When Mitchell Wolfson and Sidney Meyer formed the Wolfson-Meyer Theatre Company in 1925, they set their sights on building a state of the art theater in downtown Miami. The location they selected was on one of Miami’s most important streets. Once completed, their first theater would be called The Capitol Theatre and it would be located at 310 North Miami Avenue.
Wolfson and Meyer intended to build a classy, “first-run” theater that would attract the best pictures of the day. The theater would feature an amenity that most Miami residents would not enjoy in their home until the middle part of the twentieth century.
Built During the Boom
The Capitol Theatre was designed by architect E. T. Wells and was considered a Spanish influenced design. The contractor hired to build Well’s design was S. S. Jacobs Company of Omaha, Nebraska. Sidney Meyer grew up in Omaha, Nebraska, and graduated from University of Nebraska. This may have influenced Wolfson and Meyer’s selection of the general contractor.
While the momentum of the building boom of the mid-1920s provided a lot of optimism for the Miami area, it also presented a lot of frustration to those competing for resources to complete construction projects. Construction on the Capitol Theatre was started in 1925, but the project was moving much slower than the young partners had anticipated.
By the latter part of 1925, both building materials and construction workers were in short supply. The general contractor got to a point where they needed to import contractors to finish the project. By the middle of the summer of 1926, the theater was completed at a cost of $300,000.
Once completed, The Capitol Theatre’s interior featured an exquisite mosaic and a magnificent chandelier. The color scheme was predominantly orange, ivory, gold and green giving the interior the appearance of a beautiful tropical sunset. The inside of the theater featured a spacious main seating area along with a balcony and an orchestra seating area. The building was very reminiscent of gilded age opulence with a tropical twist.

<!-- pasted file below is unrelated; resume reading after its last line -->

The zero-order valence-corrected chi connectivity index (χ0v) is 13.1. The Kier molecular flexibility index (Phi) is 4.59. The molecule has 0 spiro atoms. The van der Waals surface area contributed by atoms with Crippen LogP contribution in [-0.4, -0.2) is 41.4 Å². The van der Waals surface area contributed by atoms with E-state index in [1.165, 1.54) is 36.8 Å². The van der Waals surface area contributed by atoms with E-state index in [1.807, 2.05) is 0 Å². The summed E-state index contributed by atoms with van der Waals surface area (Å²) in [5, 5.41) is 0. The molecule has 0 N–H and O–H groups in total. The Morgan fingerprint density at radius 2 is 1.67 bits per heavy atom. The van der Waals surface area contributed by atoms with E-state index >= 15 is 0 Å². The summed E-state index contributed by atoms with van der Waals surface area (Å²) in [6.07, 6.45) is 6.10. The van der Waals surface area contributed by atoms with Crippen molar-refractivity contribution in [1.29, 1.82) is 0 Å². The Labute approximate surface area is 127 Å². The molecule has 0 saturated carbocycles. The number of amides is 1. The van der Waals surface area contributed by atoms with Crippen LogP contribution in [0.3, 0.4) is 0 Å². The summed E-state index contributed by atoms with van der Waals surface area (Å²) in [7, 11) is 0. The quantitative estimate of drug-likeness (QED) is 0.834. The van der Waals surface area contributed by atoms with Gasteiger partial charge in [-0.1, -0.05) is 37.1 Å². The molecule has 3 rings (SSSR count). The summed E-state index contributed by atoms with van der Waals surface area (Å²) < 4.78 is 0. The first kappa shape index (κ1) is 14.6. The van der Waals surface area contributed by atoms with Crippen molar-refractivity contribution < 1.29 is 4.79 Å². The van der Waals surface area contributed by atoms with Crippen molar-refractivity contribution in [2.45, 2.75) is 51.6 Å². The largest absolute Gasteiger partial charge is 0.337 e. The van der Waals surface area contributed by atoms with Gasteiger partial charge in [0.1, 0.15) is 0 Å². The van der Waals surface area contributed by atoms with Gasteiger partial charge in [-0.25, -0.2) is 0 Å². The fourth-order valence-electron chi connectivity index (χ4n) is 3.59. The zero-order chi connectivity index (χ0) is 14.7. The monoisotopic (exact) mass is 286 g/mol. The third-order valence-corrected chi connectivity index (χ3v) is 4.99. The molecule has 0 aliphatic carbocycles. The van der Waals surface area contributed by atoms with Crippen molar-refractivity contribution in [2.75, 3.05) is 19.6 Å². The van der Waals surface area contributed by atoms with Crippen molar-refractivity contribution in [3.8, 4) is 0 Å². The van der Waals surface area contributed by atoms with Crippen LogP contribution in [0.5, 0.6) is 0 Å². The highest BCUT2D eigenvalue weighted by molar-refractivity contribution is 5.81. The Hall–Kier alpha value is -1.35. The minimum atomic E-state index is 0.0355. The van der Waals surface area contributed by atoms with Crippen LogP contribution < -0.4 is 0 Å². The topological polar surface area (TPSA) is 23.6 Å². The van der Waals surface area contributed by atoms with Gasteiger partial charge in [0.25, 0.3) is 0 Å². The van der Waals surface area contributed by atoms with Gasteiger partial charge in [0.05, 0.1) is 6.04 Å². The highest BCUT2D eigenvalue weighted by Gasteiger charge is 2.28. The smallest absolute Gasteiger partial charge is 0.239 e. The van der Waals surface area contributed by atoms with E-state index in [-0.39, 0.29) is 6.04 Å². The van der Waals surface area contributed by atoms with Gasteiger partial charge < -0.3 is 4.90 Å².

The unique feature of the building for the time was a make-shift form of air conditioning. The ventilation system consisted of huge fans sending out “currents of refreshing air” that had been forced through a spray of ice cold water. The system was able to ensure a consistent temperature of 70 degrees. The ventilation system was a welcome feature on opening night.
Opening Night of the Capitol Theatre
The theater officially opened on the evening of June 25th, 1926. There were 1,500 invited guests and the temperature outside was what one would expect on a June evening in Miami. The ventilation system was enjoyed by all attendees on opening night. The next day, the Miami Herald reported that several hundred others were turned away from the grand opening.
Grand openings of theaters were celebrated with much greater fanfare than they would be today. The events of opening night at the Capitol Theatre would feature multiple forms of entertainment. The audience was welcomed by Mr. James Donn, and was followed by a Seigbert Asher singing a rendition of the “Volga Boatman”.
Next, Miss Evelyn Brown, “Danseuse”, would perform and would be followed by a newsreel. The feature film that night was a Universal Picture Production, “The Midnight Sun”, a drama of Russia under the Czars.
According to Mitchell Wolfson many years later, the highlight of the night was the performance of the Capitol Theatre Orchestra. The orchestra was conducted by Mario Armellini, who had been the musical director at the Roney Plaza, Royal Poinciana and Breakers hotels. Wolfson remembers the orchestra was given a standing ovation for their performance. The Capitol Theatre Orchestra became a favorite of Miami residents from that night on.